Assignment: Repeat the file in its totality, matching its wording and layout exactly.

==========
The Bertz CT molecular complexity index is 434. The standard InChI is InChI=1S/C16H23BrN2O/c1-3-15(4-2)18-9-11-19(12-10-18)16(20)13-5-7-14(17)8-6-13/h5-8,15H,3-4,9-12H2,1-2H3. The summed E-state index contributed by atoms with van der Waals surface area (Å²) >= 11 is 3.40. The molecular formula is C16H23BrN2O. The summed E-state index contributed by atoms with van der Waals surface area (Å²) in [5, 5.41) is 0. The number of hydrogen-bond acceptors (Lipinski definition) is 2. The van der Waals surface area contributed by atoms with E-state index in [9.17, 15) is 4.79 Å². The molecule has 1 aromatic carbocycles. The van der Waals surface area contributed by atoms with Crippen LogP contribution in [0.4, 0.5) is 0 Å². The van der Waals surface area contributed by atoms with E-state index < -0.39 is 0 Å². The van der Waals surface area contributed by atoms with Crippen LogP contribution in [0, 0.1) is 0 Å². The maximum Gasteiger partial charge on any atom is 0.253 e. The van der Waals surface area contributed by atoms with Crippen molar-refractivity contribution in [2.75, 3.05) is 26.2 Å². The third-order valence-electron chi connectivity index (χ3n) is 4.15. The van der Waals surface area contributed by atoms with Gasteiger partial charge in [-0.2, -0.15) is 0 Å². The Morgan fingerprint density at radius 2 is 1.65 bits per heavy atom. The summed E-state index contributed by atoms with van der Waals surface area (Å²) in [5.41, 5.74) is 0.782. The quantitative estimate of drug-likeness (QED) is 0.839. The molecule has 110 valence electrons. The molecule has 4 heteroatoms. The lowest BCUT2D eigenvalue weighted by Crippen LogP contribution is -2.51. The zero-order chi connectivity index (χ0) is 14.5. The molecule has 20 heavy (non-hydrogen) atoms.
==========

The Bertz CT molecular complexity index is 434. The standard InChI is InChI=1S/C16H23BrN2O/c1-3-15(4-2)18-9-11-19(12-10-18)16(20)13-5-7-14(17)8-6-13/h5-8,15H,3-4,9-12H2,1-2H3. The summed E-state index contributed by atoms with van der Waals surface area (Å²) >= 11 is 3.40. The molecular formula is C16H23BrN2O. The summed E-state index contributed by atoms with van der Waals surface area (Å²) in [5, 5.41) is 0. The number of hydrogen-bond acceptors (Lipinski definition) is 2. The van der Waals surface area contributed by atoms with E-state index in [9.17, 15) is 4.79 Å². The molecule has 1 aromatic carbocycles. The van der Waals surface area contributed by atoms with Crippen LogP contribution in [0.4, 0.5) is 0 Å². The van der Waals surface area contributed by atoms with E-state index < -0.39 is 0 Å². The van der Waals surface area contributed by atoms with Crippen LogP contribution in [0, 0.1) is 0 Å². The maximum Gasteiger partial charge on any atom is 0.253 e. The van der Waals surface area contributed by atoms with Crippen molar-refractivity contribution in [2.75, 3.05) is 26.2 Å². The third-order valence-electron chi connectivity index (χ3n) is 4.15. The van der Waals surface area contributed by atoms with Gasteiger partial charge in [-0.2, -0.15) is 0 Å². The Morgan fingerprint density at radius 2 is 1.65 bits per heavy atom. The summed E-state index contributed by atoms with van der Waals surface area (Å²) in [5.41, 5.74) is 0.782. The quantitative estimate of drug-likeness (QED) is 0.839. The molecule has 110 valence electrons. The molecule has 4 heteroatoms. The lowest BCUT2D eigenvalue weighted by Crippen LogP contribution is -2.51. The zero-order chi connectivity index (χ0) is 14.5. The molecule has 20 heavy (non-hydrogen) atoms.